On the night of August 14, 1988, 32-year-old Connie Nardi, after drinking and dancing on the bar at the Upper Deck tavern in Mantua, Ohio, left with Troy Busta, an admitted drug user, to go on a motorcycle ride. Her body was found two days later in a farm pond.
Busta, 21, was arrested and charged with capital murder, but accepted a deal for life in prison in return for his testimony against two other men who also were drinking in the Upper Deck that night—Robert Gondor
, 24, of Mantua, and Randy Resh, 24, of Shalersville—who left the tavern shortly after Nardi and Busta and whose accounts of their whereabouts after that were inconsistent.
Portage County authorizes charged Resh and Gondor with Nardi’s murder and they were tried separately.
At the trials, Busta testified that he and Nardi returned to the bar where he bragged that he had sex with her. He said they hatched a plan where he and Nardi would leave and Resh and Gondor would follow later and all of them would have sex with Nardi.
According to Busta, when Nardi resisted, he and Gondor restrained her and Resh strangled her. They tossed her body on top of scrap lumber in Gondor’s pickup truck and drove north into neighboring Geauga County where they left her body in the pond, he testified.
A criminologist for the state crime lab testified that there were human bloodstains on the bed of Gondor’s truck and that while too old and small to be compared to Nardi’s blood, the stains were just where Busta said they had placed her body.
On June 26, 1990, a jury convicted Resh of murder and attempted rape. He was sentenced to 15 years to life for murder and five to 15 years for attempted rape, to be served consecutively.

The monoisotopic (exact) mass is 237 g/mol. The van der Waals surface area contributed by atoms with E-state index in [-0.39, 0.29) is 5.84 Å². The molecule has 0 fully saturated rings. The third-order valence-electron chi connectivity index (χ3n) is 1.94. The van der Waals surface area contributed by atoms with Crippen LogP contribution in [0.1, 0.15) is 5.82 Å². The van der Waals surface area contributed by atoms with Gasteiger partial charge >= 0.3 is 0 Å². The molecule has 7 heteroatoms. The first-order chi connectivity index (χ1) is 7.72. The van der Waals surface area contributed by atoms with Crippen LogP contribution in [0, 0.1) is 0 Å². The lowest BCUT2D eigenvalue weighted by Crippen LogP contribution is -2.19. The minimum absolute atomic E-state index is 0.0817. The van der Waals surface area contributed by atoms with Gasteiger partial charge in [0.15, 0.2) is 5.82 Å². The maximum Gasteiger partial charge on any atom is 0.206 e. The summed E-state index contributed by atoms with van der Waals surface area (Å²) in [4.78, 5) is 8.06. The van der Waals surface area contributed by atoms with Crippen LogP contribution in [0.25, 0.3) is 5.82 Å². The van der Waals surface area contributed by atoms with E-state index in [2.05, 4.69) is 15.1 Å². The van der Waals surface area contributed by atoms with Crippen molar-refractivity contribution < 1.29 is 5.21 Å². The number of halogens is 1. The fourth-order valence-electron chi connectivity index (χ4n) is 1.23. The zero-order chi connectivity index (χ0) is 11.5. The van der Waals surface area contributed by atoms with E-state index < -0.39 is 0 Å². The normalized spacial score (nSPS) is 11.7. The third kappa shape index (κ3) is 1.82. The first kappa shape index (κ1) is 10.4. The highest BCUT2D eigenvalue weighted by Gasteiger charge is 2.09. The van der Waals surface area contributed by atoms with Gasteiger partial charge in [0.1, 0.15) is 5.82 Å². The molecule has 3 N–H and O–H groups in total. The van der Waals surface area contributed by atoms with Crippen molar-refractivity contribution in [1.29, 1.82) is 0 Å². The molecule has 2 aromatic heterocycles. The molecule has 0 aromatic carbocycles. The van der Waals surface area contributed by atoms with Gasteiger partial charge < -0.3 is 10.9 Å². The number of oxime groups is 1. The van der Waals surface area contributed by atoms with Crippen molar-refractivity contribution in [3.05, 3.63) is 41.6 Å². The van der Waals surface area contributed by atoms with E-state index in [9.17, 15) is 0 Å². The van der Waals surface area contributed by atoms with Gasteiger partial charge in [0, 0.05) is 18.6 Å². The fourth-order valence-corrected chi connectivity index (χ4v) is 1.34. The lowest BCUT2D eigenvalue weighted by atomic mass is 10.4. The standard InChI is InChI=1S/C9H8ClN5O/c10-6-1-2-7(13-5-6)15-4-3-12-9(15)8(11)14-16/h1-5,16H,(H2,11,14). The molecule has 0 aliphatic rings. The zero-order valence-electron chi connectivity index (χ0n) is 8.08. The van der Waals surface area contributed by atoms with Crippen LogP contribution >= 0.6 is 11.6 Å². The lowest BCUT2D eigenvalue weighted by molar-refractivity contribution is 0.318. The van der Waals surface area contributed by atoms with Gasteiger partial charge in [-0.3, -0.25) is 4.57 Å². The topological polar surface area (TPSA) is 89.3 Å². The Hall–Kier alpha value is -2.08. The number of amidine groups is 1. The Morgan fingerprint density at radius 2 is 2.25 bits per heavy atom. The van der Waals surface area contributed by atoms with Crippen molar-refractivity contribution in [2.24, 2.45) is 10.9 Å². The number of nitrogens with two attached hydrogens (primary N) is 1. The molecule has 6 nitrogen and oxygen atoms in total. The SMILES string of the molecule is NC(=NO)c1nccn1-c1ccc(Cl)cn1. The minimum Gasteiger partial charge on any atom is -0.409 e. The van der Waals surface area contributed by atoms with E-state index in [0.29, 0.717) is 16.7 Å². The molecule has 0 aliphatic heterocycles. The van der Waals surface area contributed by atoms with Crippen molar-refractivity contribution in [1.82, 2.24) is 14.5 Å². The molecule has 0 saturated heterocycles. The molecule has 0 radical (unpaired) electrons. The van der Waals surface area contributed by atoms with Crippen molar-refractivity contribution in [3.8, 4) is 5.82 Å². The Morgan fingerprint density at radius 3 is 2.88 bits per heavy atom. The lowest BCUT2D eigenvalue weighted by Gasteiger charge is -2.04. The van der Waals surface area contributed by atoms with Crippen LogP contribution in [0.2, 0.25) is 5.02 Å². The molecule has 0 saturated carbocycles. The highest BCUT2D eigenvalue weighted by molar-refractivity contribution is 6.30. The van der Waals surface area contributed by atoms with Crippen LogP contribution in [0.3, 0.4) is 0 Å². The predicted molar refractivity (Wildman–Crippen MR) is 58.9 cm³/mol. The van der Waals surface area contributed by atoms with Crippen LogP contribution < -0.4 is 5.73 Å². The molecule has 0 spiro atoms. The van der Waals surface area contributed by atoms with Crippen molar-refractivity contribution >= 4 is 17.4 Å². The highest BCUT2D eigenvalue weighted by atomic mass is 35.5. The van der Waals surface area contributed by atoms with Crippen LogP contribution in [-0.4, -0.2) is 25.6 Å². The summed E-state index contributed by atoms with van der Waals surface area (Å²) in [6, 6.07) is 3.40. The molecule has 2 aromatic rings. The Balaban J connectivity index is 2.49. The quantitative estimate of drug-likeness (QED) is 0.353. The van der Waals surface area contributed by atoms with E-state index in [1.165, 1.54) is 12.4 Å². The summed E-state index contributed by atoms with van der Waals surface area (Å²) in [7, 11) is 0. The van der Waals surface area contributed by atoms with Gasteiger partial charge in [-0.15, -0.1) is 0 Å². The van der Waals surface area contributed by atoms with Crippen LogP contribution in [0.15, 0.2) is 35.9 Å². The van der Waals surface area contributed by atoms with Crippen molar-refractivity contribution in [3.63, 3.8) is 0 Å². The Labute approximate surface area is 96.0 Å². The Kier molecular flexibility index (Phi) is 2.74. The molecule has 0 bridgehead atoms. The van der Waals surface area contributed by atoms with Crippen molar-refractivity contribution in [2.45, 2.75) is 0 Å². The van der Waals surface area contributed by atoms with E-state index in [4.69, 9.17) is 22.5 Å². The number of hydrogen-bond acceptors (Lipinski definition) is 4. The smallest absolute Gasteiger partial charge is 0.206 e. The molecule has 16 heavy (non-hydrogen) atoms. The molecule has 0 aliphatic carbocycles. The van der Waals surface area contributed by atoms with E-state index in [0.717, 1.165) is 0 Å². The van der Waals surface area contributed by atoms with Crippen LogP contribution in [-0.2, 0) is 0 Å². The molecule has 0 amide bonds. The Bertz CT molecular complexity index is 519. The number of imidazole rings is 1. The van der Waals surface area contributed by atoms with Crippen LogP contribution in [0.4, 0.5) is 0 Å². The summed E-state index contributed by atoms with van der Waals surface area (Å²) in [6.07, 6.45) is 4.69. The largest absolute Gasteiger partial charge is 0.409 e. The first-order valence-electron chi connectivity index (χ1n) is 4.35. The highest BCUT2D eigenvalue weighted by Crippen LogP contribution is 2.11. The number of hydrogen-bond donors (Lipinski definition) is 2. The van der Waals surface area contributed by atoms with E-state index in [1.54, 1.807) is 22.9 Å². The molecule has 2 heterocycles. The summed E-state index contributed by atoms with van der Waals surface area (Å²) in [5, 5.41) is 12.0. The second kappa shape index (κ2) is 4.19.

On September 20, 1990, a jury convicted Gondor of involuntary manslaughter, kidnapping and obstructing justice. He was sentenced to 10 to 25 years for the involuntary manslaughter and kidnapping and 18 months for obstructing justice.
On December 26, 2006, the Ohio Supreme Court set aside their convictions and ordered new trials. The decision upheld a ruling in 2002 by Judge Charles Bannon, a retired judge from Mahoning County who was assigned to the case. Bannon ruled that the attorneys for Resh and Gondor failed to discover and use critical exculpatory evidence. Bannon’s ruling had been overturned by an appellate court, but was reinstated by the Supreme Court.
The court found that at the time of the trial, prosecutors had a DNA expert’s report that what the prosecution said in court were bloodstains in Gondor’s truck were likely residue from human sweat. The information was in the prosecution’s master file, but defense attorneys stated they never saw it. The file also contained evidence that Busta had given inconsistent accounts of what happened on the night Nardi was murdered.
Resh was retried and on April 18, 2007, was acquitted by a jury. The state dropped all charges against Gondor on April 27, 2007.
In May 2014, a judge found both men factually innocent, paving the way for them to seek compensation from the Ohio Court of Claims. In January 2016, the state of Ohio agreed to pay Gondor and Resh a total of $841,000 to be split evenly between them.